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Story by Staff Sgt. Christina TurnipseedSmall RSS Icon

Behavioral Health Course Staff Sgt. Christina Turnipseed

Maj. Keith M. Lemmon, medical doctor, squadron surgeon, 1-14 Cavalry, 3rd Brigade, 2nd Infantry Division Stryker Brigade Combat Team, plays the role of a Soldier receiving a behavioral health screening from Capt. Trina St. Ann, a doctor from Charlie Company, 501st Brigade Support Battalion, 1st Brigade Combat Team, 1st Armored Division, at the Primary Care Behavioral Health Initiative Train-the-Trainer Course April 16 at the Forward Operating Base Warrior, Iraq, Dining Facility.

KIRKUK, Iraq - Soldiers from the medical staff of the 1st Brigade Combat Team, 1st Armored "Ready First" Division out of Fort Bliss, Texas, attended a behavioral health course at Forward Operating Base Warrior, Iraq, Dinning Facility, April 15 through April 16.

The Primary Care Behavioral Health Initiative train-the-trainer course was developed by Maj. Keith M. Lemmon, Medical Doctor Squadron surgeon, 1st Squadron, 14th Cavalry Regiment, 3rd Stryker Brigade Combat Team, 2nd Infantry Division, and Maj. Jake Richardson, 3rd Infantry Division, behavioral health consultant.

According to Capt. Miki Cain, the Ready First brigade surgeon, the purpose of the course is to help medics and doctors become proactive in dealing with behavioral issues by establishing a screening program to identify at-risk Soldiers.

One slide presented during the class stated, "Taking advantage of support programs is a sign of warrior strength, not weakness."

Maj. Mark Diddle, the brigade chaplain of Ready First, reminded the class participants how important spiritual fitness can be to emotional fitness.

"Simply having a chaplain come in and bring them [patients] a little something and ask them what they need can make a Soldier feel mentally and emotionally better," said Diddle.

Capt. Jill Koenig, the brigade psychologist for Ready First said, there can be emotional problems having physical effects on Soldiers, which is why she recommends those who can't sleep, who are stressed out and having problems with their command to come to sick call and refer themselves.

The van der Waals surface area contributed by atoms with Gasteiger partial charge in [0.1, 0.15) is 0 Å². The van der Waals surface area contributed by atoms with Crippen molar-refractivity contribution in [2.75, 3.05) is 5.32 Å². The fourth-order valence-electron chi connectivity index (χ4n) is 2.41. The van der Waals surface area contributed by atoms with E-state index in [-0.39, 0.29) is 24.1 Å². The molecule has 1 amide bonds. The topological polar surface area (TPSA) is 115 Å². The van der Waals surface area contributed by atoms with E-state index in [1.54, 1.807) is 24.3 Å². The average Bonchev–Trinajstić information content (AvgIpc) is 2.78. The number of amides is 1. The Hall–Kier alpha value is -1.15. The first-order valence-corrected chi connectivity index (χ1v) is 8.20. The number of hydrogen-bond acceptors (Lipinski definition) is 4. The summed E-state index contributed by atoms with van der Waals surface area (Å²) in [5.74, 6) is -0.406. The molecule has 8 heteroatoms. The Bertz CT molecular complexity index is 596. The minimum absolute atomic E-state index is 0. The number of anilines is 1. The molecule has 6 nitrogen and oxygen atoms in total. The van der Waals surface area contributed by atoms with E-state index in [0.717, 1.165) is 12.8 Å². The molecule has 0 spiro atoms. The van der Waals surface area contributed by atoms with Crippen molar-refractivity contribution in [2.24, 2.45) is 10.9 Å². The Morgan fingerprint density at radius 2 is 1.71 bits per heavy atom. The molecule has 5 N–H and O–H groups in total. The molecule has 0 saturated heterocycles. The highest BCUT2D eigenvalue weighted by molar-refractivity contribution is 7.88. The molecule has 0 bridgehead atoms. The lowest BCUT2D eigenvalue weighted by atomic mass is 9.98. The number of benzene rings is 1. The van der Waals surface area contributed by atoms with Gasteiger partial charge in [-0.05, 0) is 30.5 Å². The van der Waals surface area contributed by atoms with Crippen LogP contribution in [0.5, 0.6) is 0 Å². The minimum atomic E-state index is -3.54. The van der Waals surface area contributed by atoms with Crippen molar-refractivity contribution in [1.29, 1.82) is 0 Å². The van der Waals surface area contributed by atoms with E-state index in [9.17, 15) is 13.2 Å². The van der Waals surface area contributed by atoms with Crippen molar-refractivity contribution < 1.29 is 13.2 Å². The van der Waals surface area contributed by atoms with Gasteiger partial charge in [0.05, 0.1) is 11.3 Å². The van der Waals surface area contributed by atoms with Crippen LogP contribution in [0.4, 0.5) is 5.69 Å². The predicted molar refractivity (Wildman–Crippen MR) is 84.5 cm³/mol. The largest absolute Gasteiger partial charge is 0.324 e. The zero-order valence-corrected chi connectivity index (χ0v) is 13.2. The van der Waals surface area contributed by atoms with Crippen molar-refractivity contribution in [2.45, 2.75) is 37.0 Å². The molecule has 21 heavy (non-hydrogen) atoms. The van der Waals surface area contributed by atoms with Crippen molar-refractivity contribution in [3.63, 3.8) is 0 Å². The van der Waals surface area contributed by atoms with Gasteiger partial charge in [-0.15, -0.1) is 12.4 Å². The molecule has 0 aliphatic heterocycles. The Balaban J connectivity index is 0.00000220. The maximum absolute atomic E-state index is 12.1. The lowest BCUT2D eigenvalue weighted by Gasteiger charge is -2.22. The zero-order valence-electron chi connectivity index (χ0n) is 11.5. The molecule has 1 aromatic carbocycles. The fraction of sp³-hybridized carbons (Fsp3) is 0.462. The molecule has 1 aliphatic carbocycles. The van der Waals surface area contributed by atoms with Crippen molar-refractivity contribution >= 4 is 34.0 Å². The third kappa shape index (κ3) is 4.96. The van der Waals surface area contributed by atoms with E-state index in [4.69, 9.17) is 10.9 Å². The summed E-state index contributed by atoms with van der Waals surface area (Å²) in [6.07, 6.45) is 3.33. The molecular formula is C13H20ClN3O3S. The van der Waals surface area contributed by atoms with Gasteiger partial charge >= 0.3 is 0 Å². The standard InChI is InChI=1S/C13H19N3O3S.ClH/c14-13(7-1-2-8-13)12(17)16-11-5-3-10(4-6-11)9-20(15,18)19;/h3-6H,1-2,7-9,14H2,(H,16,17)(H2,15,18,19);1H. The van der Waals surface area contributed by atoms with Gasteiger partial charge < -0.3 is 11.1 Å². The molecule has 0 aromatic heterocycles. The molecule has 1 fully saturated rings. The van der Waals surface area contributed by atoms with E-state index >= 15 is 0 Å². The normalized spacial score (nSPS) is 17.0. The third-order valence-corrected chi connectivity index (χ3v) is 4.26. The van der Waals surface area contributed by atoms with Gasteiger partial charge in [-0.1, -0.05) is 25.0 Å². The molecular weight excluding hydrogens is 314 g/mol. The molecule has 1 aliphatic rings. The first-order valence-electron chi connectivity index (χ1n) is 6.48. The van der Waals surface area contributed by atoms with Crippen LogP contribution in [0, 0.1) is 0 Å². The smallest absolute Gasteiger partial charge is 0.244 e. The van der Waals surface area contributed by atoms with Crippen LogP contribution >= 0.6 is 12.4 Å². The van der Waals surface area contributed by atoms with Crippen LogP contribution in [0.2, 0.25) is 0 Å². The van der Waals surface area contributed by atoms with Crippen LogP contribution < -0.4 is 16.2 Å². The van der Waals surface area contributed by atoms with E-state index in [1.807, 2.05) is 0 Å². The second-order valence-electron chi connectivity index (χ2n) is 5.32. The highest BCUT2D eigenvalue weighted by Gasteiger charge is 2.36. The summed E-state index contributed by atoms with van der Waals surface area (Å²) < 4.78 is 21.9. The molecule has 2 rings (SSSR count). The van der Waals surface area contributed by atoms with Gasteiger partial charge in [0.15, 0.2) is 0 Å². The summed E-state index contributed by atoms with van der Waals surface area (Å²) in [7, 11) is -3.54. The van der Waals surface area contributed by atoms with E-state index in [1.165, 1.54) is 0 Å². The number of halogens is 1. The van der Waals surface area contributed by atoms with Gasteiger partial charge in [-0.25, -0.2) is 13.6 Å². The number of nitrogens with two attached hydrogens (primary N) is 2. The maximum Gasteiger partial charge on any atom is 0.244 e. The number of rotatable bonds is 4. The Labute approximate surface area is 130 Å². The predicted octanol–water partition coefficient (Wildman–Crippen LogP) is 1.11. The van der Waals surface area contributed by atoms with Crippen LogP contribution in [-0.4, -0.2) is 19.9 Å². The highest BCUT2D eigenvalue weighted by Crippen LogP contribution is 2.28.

"It's all confidential when they walk in," said Koenig.

Soldiers can also be referred by their command but warns, the command then has to be kept informed of the Soldier's progress, according to Koenig.

"We travel around once a month so if there's anything out at these smaller FOBs, we can help," Koenig added.

Capt. Joshua Breitstein, a psychologist from the 85th Medical Detachment Combat Stress Control team, informed the medics and doctors about an emotional fitness program for Soldiers who need time to rest and recover.

The 2.5 day program offered at Contingency Operating Base Speicher and FOB Diamondback is for Soldiers to rest, learn coping skills and get back into the fight, Breitstein said, who can be reached at DSN: 444-2305.

According to Breitstein, the 85th CSC team, travels around to some of the bases in Northern Iraq to offer services and classes including: Stress/Anger Management, Battle Mind, Sleep Hygiene, Unit Behavioral Health Needs Assessment, Smoking Cessation, individual counseling and many other services.

"We're designed to go out to where the Soldiers are, to give them classes if they need it," said Breitstein.

Soldiers looking to take charge of their situation are encouraged to talk to their line medic, chaplain and doctor as a walk in or schedule an appointment.


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This work, Behavioral Health Course, by SSG Christina Turnipseed, identified by DVIDS, is free of known copyright restrictions under U.S. copyright law.

Date Taken:05.03.2010

Date Posted:05.03.2010 06:43

Location:KIRKUK, IQGlobe

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